Five years ago, the BJP won office by focusing on development. Modi promised a stronger economy, and some of the ideas implemented by his government yielded results. The Swachh Bharat (“Clean India”) campaign provided millions of toilets to rural communities, and many poor families received free liquefied petroleum gas as a cleaner-burning alternative to wood and other materials used as fuel for cooking.
Perhaps to skirt these economic shortcomings, Modi focused much of his recent campaign on identity politics. The BJP — described in Western media as a “Hindu nationalist” party — ran on a platform of Hindu majoritarianism. One of the candidates the party fielded was Pragya Thakur, who is accused in a 2008 bombing and who recently praised Nathuram Godse, the assassin of Mahatma Gandhi.
So what does the BJP’s victory mean for Indian secularism?
What is Indian secularism?
First off, the term “secularism” is quite different in Indian politics — it’s not what U.S. audiences imagine it to be: a separation between church and state. Instead, it refers to religious neutrality (dharmnirpekshta): the equal treatment of all religious communities, irrespective of size, by the government.
Secularism in India is less concerned with religion interfering in politics (as in the United States) than with the state interfering in religion. As Rajeev Bhargava argues, Indian secularism is about maintaining a “principled distance” between the state and religion.
To get a better understanding of secularism in India, I conducted research in villages in the northern Indian state of Bihar in late 2017, and in February 2018, I conducted a survey of 900 Hindus across the state on religion and politics.
My preliminary findings show that Hindus in Bihar overwhelmingly support many of the ideals of Indian secularism — even government support for mosques. Critically, however, this is not true for more pious Hindus: The more religious voters are, the more they subscribe to the tenets of Hindu nationalism, especially the idea that Hindus deserve preferential treatment over Muslims.
Bihar has a population of roughly 100 million people — imagine one-third of the U.S. population in an area the size of Indiana. The survey on religion and politics crossed three districts, with a sample proportional to the number of people who lived in urban and rural areas. Women — whose views on politics are often overlooked by scholars — were half of all respondents.
I asked Hindus in Bihar three central political questions: How important is religious neutrality? How important is government support of temples? How important is government support of mosques. I asked respondents to rank their answers using a scale from 1 (Not at all important) to 3 (Very important). As the figure below shows, Hindus overwhelmingly supported all these measures.
I also wanted to capture the views of more-pious Hindus, as the BJP used religious appeals to target these voters. But doing so entails answering a difficult question: What does piety mean for Hindus?
Western countries often measure religiosity as belief in God and attendance at religious services. But these views may not translate into the Hindu context, where a pious Hindu might be an atheist who never visits a temple. That’s one of the ways Hinduism differs from Western religious traditions.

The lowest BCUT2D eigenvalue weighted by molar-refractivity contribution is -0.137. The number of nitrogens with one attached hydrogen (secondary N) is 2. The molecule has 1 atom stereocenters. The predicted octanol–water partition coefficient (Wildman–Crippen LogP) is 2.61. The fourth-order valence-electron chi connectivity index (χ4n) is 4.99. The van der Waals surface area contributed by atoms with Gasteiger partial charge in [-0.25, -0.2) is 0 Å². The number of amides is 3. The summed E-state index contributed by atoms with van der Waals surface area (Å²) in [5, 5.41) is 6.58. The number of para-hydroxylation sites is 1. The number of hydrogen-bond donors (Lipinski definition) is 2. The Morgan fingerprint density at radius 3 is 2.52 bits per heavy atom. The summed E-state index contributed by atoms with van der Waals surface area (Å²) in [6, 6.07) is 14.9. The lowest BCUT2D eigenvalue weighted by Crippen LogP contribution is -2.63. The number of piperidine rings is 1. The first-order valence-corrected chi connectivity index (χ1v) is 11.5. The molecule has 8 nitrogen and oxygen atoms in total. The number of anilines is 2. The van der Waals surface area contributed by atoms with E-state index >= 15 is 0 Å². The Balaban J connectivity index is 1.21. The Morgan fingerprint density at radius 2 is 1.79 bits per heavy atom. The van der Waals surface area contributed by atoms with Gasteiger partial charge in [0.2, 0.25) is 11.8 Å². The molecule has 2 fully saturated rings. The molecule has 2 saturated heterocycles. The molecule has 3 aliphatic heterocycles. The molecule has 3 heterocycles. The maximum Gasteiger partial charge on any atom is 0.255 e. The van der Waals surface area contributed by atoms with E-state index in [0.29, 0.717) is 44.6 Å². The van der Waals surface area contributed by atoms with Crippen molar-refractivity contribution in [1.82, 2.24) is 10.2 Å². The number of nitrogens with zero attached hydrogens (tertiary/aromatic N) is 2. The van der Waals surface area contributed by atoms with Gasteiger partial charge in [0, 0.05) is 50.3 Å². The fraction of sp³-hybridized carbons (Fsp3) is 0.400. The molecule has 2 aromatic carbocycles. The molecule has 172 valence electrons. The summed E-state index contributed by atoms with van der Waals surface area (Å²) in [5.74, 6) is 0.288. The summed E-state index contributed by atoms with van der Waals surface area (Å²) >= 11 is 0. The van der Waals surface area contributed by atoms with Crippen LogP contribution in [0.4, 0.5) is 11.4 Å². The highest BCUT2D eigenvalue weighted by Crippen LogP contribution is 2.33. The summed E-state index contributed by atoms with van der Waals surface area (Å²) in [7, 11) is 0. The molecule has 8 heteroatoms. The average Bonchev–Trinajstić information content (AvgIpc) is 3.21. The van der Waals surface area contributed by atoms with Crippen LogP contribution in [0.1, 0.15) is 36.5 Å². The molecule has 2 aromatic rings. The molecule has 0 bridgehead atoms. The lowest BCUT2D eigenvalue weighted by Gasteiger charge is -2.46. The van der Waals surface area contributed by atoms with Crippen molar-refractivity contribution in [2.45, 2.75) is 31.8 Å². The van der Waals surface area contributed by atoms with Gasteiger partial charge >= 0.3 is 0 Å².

I spent time in villages outside Patna, the capital of Bihar, and used open-ended questions to understand how Hindus conceptualize religiosity. The people I met highlighted puja (worship), adhering to rules about ritual purity and pollution, beliefs in auspiciousness/inauspiciousness, and their daily attire (e.g., wearing the tilak, a red mark on the forehead). I created a questionnaire using these understudied expressions of Hindu religiosity and constructed a scale of piety based on how participants responded.
More-pious Hindus think Hindus deserve preferential treatment
I found that pious Hindus are more likely to reject the idea that all religions deserve equal treatment. While they think the government has a duty to support temples, they do not think the same about mosques. Few Hindus espoused openly bigoted views of Muslims; rather, they simply thought that Hindus, about 80 percent of the population, deserved preferential treatment over Muslims, who make up only 15 percent of India’s population. This is, at its core, the idea of a “Hindu state.”
To be sure, Hinduism is a diverse religion, and a study of Bihar may look very different from a study of other states. As Katharine Adeney has pointed out, a national-level survey shows that to a majority of Indian voters, democracy means that “the will of the majority community should prevail.”
Also, it is important to remember that my survey looked only at Hindus. An important remaining challenge is understanding why non-Hindus — including millions of Muslims — voted for the BJP, a party that could ostensibly threaten their safety and security.
In “The Desecularization of the World,” Peter Berger argued that one reason for the reemergence of religious politics in the 1980s was that political elites in developing countries, many of them Western-educated, forced secular policies on unwilling populations.
Did this happen in India? In any case, my research suggests that most Hindus in Bihar seemed to support the ideals of Indian secularism. But if the BJP continues to dominate Indian politics, and if it can succeed in making Hindus more religious, the future of secularism could look bleak indeed.